After a small Grant-led intermission with Finding you (another gig highlight), Robert introduced new song Darlinghurst nights from the new album by saying something along the lines of "this song takes on new meaning when we play it here". Not sure if he thought he was in Sydney, but it did strike Pete and myself as a little odd. The first set ended with This night's for you (thankfully without the distortion that is present on the studio version), Spring rain (the opener from their superb 1986 album Liberty Belle and The Black Diamond Express), Was there anything I could do? (another 16LL cut) and another Rachel Worth cut, Surfing magazines, which was dedicated to a few famous Australian surfers from history.

The band definitely like to give their fans value for money, and they did so with three (!) encores. The first encore included The Devil's Eye (the beautiful Side-A closer of 16LL), the Dylan-esque Too much of one thing from Bright yellow bright orange (which is unique in being the only Go-Betweens cut I know where Robert and Grant take turns on lead vocals) and their Australiana epic classic Cattle and cane from their 2nd album Before Hollywood. I must be one of the few Go-Betweens fans who isn't blown away by this song, but I could definitely feel the enthusiasm from the crowd after the strumming of the famous opening chords.

The second encore was a short one. It opened with Baby stones, the opening cut from Robert Forster's Danger in the past album from 1990. I can't say I knew the song, but it certainly rounded their gig off in a nice symmetrical way (1 Grant solo number, 1 Robert solo number, many Go-Betweens numbers). [For those who don't know, every Go-Between album release is quite predictable. There are always 10 tracks*, and they always include 5 Robert written/sung numbers, and 5 Grant written/sung numbers. And with a few exceptions, they are always under 40 minutes.] Okay, I'm rambling. The second encore concluded with The clock, a highlight from Rachel Worth.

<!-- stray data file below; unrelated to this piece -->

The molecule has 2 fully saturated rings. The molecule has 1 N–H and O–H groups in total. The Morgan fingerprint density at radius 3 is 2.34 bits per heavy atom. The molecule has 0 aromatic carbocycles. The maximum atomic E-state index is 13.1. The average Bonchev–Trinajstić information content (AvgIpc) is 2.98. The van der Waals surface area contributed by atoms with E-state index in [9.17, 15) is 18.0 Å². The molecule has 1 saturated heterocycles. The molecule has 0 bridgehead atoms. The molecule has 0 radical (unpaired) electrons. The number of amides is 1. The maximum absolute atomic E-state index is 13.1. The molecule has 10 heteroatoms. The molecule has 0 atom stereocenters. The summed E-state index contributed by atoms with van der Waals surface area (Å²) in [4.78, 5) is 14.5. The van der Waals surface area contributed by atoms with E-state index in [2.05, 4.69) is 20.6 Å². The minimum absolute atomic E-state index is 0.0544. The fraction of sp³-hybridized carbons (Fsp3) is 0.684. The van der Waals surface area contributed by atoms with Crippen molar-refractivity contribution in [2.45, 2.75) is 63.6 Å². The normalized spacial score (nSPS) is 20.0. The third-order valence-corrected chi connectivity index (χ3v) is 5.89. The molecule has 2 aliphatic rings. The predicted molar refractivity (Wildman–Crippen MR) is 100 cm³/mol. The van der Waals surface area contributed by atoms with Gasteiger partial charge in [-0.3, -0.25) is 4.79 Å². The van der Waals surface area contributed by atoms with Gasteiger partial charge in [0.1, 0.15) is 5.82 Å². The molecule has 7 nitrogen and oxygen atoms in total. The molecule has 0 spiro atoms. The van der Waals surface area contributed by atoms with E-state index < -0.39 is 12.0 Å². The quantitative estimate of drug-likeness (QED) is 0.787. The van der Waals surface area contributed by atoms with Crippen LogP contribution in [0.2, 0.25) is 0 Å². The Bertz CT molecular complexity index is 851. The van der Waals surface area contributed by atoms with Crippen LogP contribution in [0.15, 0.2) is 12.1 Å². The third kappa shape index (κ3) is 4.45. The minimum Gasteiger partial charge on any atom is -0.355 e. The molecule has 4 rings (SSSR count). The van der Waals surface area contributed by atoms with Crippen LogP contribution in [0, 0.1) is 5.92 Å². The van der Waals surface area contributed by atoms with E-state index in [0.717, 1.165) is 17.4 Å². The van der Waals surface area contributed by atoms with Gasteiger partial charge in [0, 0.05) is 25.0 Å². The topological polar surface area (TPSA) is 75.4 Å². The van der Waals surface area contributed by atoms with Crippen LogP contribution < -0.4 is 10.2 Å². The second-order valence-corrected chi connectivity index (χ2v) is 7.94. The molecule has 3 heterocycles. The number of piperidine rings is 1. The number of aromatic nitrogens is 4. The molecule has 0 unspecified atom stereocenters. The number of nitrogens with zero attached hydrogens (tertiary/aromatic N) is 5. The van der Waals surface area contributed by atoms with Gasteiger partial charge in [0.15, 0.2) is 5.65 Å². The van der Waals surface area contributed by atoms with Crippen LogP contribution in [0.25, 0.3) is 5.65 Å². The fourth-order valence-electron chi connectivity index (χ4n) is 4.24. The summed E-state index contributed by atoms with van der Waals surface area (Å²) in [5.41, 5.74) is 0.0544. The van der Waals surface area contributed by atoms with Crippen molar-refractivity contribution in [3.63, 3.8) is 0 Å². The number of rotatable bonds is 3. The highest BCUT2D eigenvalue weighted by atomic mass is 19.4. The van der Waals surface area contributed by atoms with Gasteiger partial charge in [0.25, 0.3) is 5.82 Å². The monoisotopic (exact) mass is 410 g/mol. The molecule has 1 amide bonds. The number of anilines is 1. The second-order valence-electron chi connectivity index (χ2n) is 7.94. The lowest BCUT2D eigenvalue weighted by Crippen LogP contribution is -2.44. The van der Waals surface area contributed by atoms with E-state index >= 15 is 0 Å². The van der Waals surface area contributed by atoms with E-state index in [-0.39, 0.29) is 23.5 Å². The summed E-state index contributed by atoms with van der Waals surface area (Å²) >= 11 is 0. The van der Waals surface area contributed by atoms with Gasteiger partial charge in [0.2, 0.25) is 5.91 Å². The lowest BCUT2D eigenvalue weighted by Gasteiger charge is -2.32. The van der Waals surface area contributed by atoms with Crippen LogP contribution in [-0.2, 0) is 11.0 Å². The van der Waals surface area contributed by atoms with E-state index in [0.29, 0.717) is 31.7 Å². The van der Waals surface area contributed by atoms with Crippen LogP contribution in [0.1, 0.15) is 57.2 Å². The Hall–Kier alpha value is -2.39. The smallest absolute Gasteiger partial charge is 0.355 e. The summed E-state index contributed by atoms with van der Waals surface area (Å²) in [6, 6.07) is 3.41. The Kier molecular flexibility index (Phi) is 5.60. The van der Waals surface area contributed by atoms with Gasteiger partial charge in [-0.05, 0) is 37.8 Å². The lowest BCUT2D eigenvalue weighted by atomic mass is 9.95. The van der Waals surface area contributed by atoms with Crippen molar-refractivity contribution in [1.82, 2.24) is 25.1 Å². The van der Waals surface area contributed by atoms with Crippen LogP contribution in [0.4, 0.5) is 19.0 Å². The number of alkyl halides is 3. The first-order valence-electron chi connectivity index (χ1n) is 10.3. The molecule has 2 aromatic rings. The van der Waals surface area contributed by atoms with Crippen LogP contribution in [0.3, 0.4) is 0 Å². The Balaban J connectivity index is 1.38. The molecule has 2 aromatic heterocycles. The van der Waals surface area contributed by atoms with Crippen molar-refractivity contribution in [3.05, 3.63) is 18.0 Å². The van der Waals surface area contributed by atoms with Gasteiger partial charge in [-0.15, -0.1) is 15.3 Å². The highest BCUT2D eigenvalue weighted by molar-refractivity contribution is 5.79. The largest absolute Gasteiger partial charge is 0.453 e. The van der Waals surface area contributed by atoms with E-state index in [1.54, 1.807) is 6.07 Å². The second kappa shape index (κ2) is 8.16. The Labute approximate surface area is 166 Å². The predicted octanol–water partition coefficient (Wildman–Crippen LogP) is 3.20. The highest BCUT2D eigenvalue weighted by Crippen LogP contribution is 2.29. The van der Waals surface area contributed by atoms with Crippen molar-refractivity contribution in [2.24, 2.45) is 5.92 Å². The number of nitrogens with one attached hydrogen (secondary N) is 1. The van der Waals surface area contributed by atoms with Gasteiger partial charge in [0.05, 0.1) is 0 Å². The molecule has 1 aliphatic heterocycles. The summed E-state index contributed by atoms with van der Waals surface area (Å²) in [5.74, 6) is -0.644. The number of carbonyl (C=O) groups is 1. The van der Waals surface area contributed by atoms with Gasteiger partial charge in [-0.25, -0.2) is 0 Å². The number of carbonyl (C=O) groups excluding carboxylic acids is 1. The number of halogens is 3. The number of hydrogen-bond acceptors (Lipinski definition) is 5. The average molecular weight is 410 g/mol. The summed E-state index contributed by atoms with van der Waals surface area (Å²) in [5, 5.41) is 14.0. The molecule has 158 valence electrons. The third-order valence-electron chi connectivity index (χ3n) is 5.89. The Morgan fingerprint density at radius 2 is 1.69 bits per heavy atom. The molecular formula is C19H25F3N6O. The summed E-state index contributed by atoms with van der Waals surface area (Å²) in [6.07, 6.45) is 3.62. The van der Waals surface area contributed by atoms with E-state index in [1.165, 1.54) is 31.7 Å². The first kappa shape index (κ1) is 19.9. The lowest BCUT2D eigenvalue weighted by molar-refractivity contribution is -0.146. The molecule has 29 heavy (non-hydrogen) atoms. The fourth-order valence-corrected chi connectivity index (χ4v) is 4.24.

And now we get to the third encore. They opened with People say, from The Lost Album. This was a song neither Pete or I knew, but it had a certain familiarity to it that made us think it was a cover. A bit of research afterwards proved this wrong. They finally ended the gig with the opening cut from one of the greatest albums of all time, Love goes on! from 16 Lovers Lane. What a great way to end a very enjoyable gig.

Robert managed to break 2 guitar strings right near the end of the gig (I'm pretty sure it was during the last song). After searching the stage for something else he could play, he ended up picking up a tambourine and in true Liam Gallagher fashion, played that for the rest of the song.

And a few observations...

Grant definitely seemed like the "quiet one" in the band, Robert Forster handling all of the talking duties. Robert (or "Bobby" as one enthusiastic audience member called him) seemed to be the more popular of the two -- even though I was never into them in the 80's (I was only 9 when 16LL came out), I take it that Robert had more of a cult following that has held up over the years. He was certainly the more eccentric of the two of the them, often wearing make-up and dresses on stage during their peak in the 80's. It's interesting that out of the two of them, Robert has become the one who has settled down with a wife and kids.

Here's to a very enjoyable gig!

* Okay, their debut album Send me a lullaby has 12 tracks. I don't actually have that album yet. Sue me.

[Sorry, I did say this was going to be a short post!]


  1. Jiggy, very nice (and thorough) review -- must agree with you, a very enjoyable gig, good crowd, but not too crowded, and a bit of ganja floating our way from those two stoners in front of us! Must pick you up on something -- I did know the song "People Say" before the gig, it features on the second (live) disc to Oceans Apart. That disc is worth a listen -- also features a classic track, "When people are dead," which is a Tallulah b-side. Interestingly, this gig featured no Tallulah cuts -- does that tell you anything about the way in which they look at their back catalogue? Also, I really enjoyed Cattle and Cane, but always have. I liked the way Grant took the microphone, and more or less proceeded to rap this way through it like a regular hip hop gansta. Even had the hand movements down! Good to hear half of 16LL played live, classic stuff.

  2. Oops, it seems I got People say and Baby stones mixed up. So Baby stones was the track that we thought was the cover, but it was actually a Robert Forster solo number. Might be worth checking out some of their solo stuff.